Preferably, the refrigerant outflow tube may be a bent tube inserted horizontally into the casing through a peripheral wall of the casing and having a bent refrigerant inlet end.

BRIEF DESCRIPTION OF THE DRAWINGS

The above and other objects, features and other advantages of the present invention will be more clearly understood from the following detailed description taken in conjunction with the accompanying drawings, in which:

FIG. 1 is a diagram of a cooling-cycle apparatus;

FIG. 2 is a longitudinal sectional view illustrating a conventional oil separator;

FIG. 3 is a partially cut-away perspective view illustrating a cooling-cycle apparatus using an oil separator in accordance with the present invention;

FIG. 4 is a longitudinal sectional view illustrating an oil separator in accordance with a first embodiment of the present invention;

FIG. 5 is a cross sectional view of the oil separator in accordance with the first embodiment of the present invention;

FIG. 6 is a cross sectional view illustrating an oil separator in accordance with a second embodiment of the present invention; and

FIG. 7 is a longitudinal sectional view illustrating an oil separator in accordance with a third embodiment of the present invention.

DESCRIPTION OF THE PREFERRED EMBODIMENTS

Now, preferred embodiments of the present invention will be explained with reference to the accompanying drawings. In the following description, the same or similar elements are denoted by the same reference numerals even though they are depicted in different drawings, and thus a detailed description thereof will be omitted when it may make the subject matter of the present invention rather unclear.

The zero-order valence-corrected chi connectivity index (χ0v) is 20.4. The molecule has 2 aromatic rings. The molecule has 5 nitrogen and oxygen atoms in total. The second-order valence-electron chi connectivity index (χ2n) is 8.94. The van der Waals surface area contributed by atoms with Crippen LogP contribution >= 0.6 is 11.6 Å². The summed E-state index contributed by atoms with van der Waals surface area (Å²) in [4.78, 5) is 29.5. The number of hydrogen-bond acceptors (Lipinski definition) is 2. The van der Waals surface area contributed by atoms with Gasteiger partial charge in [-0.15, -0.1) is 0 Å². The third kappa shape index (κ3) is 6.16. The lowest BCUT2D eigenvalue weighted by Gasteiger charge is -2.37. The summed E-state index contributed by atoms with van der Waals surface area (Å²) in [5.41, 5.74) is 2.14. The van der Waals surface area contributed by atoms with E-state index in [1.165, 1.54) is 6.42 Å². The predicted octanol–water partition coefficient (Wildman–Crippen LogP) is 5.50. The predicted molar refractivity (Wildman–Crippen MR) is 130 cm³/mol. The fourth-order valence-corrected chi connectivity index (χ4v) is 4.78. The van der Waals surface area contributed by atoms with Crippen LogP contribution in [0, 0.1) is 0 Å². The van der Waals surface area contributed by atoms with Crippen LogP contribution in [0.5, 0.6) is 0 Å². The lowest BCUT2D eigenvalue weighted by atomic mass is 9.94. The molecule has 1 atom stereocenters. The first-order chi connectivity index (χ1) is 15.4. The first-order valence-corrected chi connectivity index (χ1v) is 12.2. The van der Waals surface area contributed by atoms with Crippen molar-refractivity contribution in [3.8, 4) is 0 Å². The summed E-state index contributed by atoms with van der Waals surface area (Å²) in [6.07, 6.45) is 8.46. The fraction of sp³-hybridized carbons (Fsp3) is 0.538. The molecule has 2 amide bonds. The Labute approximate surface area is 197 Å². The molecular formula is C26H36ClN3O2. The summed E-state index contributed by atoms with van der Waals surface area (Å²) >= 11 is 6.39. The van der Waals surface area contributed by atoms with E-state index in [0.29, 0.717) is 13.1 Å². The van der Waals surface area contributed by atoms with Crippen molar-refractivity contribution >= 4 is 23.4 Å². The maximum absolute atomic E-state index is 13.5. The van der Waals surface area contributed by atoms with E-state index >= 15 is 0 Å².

FIG. 3 is a partially cut-away perspective view illustrating a cooling-cycle apparatus using an oil separator in accordance with the present invention.

As shown in FIG. 3, the cooling-cycle apparatus using the oil separator according to the present invention comprises a compressor 50, a condenser, an expander, an evaporator, refrigerant conveyance tubes, an oil separator 60, and an oil outflow tube 70. The compressor 50 compresses a gaseous refrigerant and discharges it, along with oil contained therein. In the condenser, the high-temperature and high-pressure gaseous refrigerant is condensed to a liquid through heat emission. The liquefied refrigerant is depressurized by the expander to a two-phase, namely, liquid-containing gaseous refrigerant having a low-pressure and low-temperature. Then, while passing through the evaporator, the depressurized refrigerant is vaporized while absorbing heat from air around the evaporator. The compressor, the condenser, the expander and the evaporator are connected to one another by way of the refrigerant conveyance tubes to enable the refrigerant to circulate therethrough. The oil and the gaseous refrigerant, discharged from the compressor 50, are separated from each other within the oil separator 60 as they flow in a swirl pattern, and then are returned to the compressor 50 via the oil outflow tube 70.